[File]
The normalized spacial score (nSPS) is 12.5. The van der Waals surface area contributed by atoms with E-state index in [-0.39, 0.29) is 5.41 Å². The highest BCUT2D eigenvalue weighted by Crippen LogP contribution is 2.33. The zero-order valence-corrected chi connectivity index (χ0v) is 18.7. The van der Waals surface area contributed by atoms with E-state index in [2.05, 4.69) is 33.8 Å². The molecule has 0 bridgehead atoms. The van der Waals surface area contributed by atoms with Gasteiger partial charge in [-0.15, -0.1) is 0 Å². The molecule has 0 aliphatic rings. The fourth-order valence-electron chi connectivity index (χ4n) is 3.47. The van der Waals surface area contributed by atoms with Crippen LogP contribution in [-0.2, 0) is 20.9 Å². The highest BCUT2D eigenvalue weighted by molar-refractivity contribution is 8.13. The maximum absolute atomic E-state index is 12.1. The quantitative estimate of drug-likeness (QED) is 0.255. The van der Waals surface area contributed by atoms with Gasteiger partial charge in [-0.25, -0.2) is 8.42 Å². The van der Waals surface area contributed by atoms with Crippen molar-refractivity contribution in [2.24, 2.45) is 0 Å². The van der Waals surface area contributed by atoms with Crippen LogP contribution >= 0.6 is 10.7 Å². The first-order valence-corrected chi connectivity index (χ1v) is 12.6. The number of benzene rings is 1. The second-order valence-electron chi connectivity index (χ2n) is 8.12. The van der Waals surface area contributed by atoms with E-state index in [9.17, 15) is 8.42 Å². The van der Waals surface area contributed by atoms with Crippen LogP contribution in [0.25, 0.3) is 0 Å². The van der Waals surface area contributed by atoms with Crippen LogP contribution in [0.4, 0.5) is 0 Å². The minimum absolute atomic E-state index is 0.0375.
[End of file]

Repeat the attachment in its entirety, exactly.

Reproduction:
The normalized spacial score (nSPS) is 12.5. The van der Waals surface area contributed by atoms with E-state index in [-0.39, 0.29) is 5.41 Å². The highest BCUT2D eigenvalue weighted by Crippen LogP contribution is 2.33. The zero-order valence-corrected chi connectivity index (χ0v) is 18.7. The van der Waals surface area contributed by atoms with E-state index in [2.05, 4.69) is 33.8 Å². The molecule has 0 bridgehead atoms. The van der Waals surface area contributed by atoms with Gasteiger partial charge in [-0.15, -0.1) is 0 Å². The molecule has 0 aliphatic rings. The fourth-order valence-electron chi connectivity index (χ4n) is 3.47. The van der Waals surface area contributed by atoms with Crippen LogP contribution in [-0.2, 0) is 20.9 Å². The highest BCUT2D eigenvalue weighted by molar-refractivity contribution is 8.13. The maximum absolute atomic E-state index is 12.1. The quantitative estimate of drug-likeness (QED) is 0.255. The van der Waals surface area contributed by atoms with Gasteiger partial charge in [-0.25, -0.2) is 8.42 Å². The van der Waals surface area contributed by atoms with Crippen molar-refractivity contribution in [2.24, 2.45) is 0 Å². The van der Waals surface area contributed by atoms with Crippen LogP contribution >= 0.6 is 10.7 Å². The first-order valence-corrected chi connectivity index (χ1v) is 12.6. The number of benzene rings is 1. The second-order valence-electron chi connectivity index (χ2n) is 8.12. The van der Waals surface area contributed by atoms with E-state index in [9.17, 15) is 8.42 Å². The van der Waals surface area contributed by atoms with Crippen LogP contribution in [0.25, 0.3) is 0 Å². The van der Waals surface area contributed by atoms with Crippen LogP contribution in [0.4, 0.5) is 0 Å². The minimum absolute atomic E-state index is 0.0375.